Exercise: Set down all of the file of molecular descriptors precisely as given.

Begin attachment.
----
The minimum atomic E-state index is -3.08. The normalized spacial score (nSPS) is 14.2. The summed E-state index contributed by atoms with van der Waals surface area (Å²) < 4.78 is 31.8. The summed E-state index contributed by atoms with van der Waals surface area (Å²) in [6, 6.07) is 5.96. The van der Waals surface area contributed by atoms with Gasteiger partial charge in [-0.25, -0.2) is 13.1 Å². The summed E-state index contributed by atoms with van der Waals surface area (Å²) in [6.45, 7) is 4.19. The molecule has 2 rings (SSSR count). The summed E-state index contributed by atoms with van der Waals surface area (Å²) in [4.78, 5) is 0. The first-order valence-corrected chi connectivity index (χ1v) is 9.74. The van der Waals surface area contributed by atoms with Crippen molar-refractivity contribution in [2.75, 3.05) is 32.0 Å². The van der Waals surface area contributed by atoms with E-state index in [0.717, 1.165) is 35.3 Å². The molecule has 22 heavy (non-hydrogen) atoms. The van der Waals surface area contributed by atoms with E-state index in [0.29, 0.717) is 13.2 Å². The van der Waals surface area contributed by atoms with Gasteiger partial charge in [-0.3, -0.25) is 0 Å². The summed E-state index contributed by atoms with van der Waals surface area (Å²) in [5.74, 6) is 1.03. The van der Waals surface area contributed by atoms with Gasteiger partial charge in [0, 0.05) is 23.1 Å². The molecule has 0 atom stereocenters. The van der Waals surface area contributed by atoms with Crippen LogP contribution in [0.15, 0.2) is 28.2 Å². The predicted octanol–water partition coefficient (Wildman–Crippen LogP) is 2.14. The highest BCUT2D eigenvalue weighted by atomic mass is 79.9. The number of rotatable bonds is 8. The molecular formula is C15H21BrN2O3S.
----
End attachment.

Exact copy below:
The minimum atomic E-state index is -3.08. The normalized spacial score (nSPS) is 14.2. The summed E-state index contributed by atoms with van der Waals surface area (Å²) < 4.78 is 31.8. The summed E-state index contributed by atoms with van der Waals surface area (Å²) in [6, 6.07) is 5.96. The van der Waals surface area contributed by atoms with Gasteiger partial charge in [-0.25, -0.2) is 13.1 Å². The summed E-state index contributed by atoms with van der Waals surface area (Å²) in [6.45, 7) is 4.19. The molecule has 2 rings (SSSR count). The summed E-state index contributed by atoms with van der Waals surface area (Å²) in [4.78, 5) is 0. The first-order valence-corrected chi connectivity index (χ1v) is 9.74. The van der Waals surface area contributed by atoms with Crippen molar-refractivity contribution in [2.75, 3.05) is 32.0 Å². The van der Waals surface area contributed by atoms with E-state index in [0.717, 1.165) is 35.3 Å². The molecule has 22 heavy (non-hydrogen) atoms. The van der Waals surface area contributed by atoms with E-state index in [0.29, 0.717) is 13.2 Å². The van der Waals surface area contributed by atoms with Gasteiger partial charge in [-0.3, -0.25) is 0 Å². The summed E-state index contributed by atoms with van der Waals surface area (Å²) in [5.74, 6) is 1.03. The van der Waals surface area contributed by atoms with Gasteiger partial charge in [0, 0.05) is 23.1 Å². The molecule has 0 atom stereocenters. The van der Waals surface area contributed by atoms with Crippen LogP contribution in [0.15, 0.2) is 28.2 Å². The predicted octanol–water partition coefficient (Wildman–Crippen LogP) is 2.14. The highest BCUT2D eigenvalue weighted by atomic mass is 79.9. The number of rotatable bonds is 8. The molecular formula is C15H21BrN2O3S.